Then I heard that the building belonged to Andy Warhol, that he had perhaps given it to Jean-Michel, in an attempt to buy, or keep, his friendship. In reality Basquiat rented the studio from Warhol beginning in 1983: After chasing Warhol through the streets as an unknown graffiti artist and trying (unsuccessfully) to gain admission to The Factory, moving into the carriage house must have felt like success, like an assurance of acceptance. Through the mid-eighties the two collaborated on a couple of series of paintings; their friendship was for a time intense, with Warhol playing a pseudo-paternal role.
It was after Warhol’s death that Basquiat began his own spiral toward oblivion, sinking deeper and deeper into self-loathing and what he claimed was a 100-bag-a-day heroin habit. He died here at 57 Great Jones in the summer of 1988, was seen by his neighbors being put into an ambulance in the middle of a hot afternoon, and a dumpster filled with his belongings appeared outside not long after.The tragedy of it all was, to me, so profound, that I always imagined the building left as it had been. Sure, the vultures came and stripped the place of art, but the splashes of paint were surely still on the walls and floor, dirty paintbrushes and paint-spattered suits collecting dust in the corners. I always imagined it eventually a Basquiat museum, a fitting downtown space for a downtown artist, scaled not to the his talent, but to the brevity of his career, a small monument to the brief time when the same old shit was the king of the world.
FROM VOLUME 3 ISSUE 09
Oh, NYU, how do I hate you? Let me count the ways… There’s the endless marketing of your third-rate adult education classes, and Mary-Kate and Ashley, who really should have stayed on that other coast. But most despicably, you tore down the Palladium and replaced it with the ugliest institutional residence ever wrought by the hand of man. And then you had the audacity to name said residence the Palladium, just to rub our noses in it.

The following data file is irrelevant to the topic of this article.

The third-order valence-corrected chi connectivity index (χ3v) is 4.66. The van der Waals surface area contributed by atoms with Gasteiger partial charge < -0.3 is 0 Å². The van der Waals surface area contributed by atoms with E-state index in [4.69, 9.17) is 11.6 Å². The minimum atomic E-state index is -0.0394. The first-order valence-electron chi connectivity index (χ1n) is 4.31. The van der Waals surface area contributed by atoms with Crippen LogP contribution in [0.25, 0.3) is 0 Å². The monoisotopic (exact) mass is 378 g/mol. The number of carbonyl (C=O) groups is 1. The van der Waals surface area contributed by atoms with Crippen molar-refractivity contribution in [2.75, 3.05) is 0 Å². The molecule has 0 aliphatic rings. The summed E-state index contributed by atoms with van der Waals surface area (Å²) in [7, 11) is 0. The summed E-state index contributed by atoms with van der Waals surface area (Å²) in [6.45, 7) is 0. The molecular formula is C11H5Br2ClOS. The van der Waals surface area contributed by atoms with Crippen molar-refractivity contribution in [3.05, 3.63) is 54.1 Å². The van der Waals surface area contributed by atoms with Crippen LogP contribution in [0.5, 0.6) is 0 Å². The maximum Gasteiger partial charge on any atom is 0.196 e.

In the 1980s the Palladium was the apex of the NYC club scene. Opened by Steve Rubell and Ian Schrager after the demise of Studio 54, it outdid 54 in glamour and excitement, a superstore to 54’s boutique.
When I was 14 years old, we’d dress up in our best Betsy Johnson, lie to our parents, and take the 6 train down to 14th Street, steeling ourselves for the style police who guarded the doors. I was lucky enough to be sort-of friends with a niece of Rubell’s, which guaranteed us super-VIP status (what was Uncle Steve thinking?). If said niece was not with us there was our safety net: a senior at our incredibly uptight school was one of the doorpeople. Only 18 herself, blue haired at a time when blue hair really meant something, especially on the Upper East Side, I think she fancied herself a corrupter, or perhaps educator, of the headed-for-preppy (I modeled myself on her for years, from the blue hair to the pointy-toed multi-buckle boots).Inside was the equivalent of three or four clubs — pounding dance floor area, strange multicolored basement; the Michael Todd room upstairs was our spot. There we could camp out surrounded by the Jean-Michel Basquiat murals (our favorite painter, bien sur) and quaff sloe gin fizzes until we were queasy or someone offered us something better. Oh look, there’s Andy! And Jean-Michel! Michael Musto! Allen Ginsburg! It was an Uptown girl’s finishing school for Downtown, and the beginning of my adult life, I suppose. The bathrooms were coed, for chrissakes, and me a 9-year veteran of single sex education. I hardly ever danced, but I sure did learn a lot.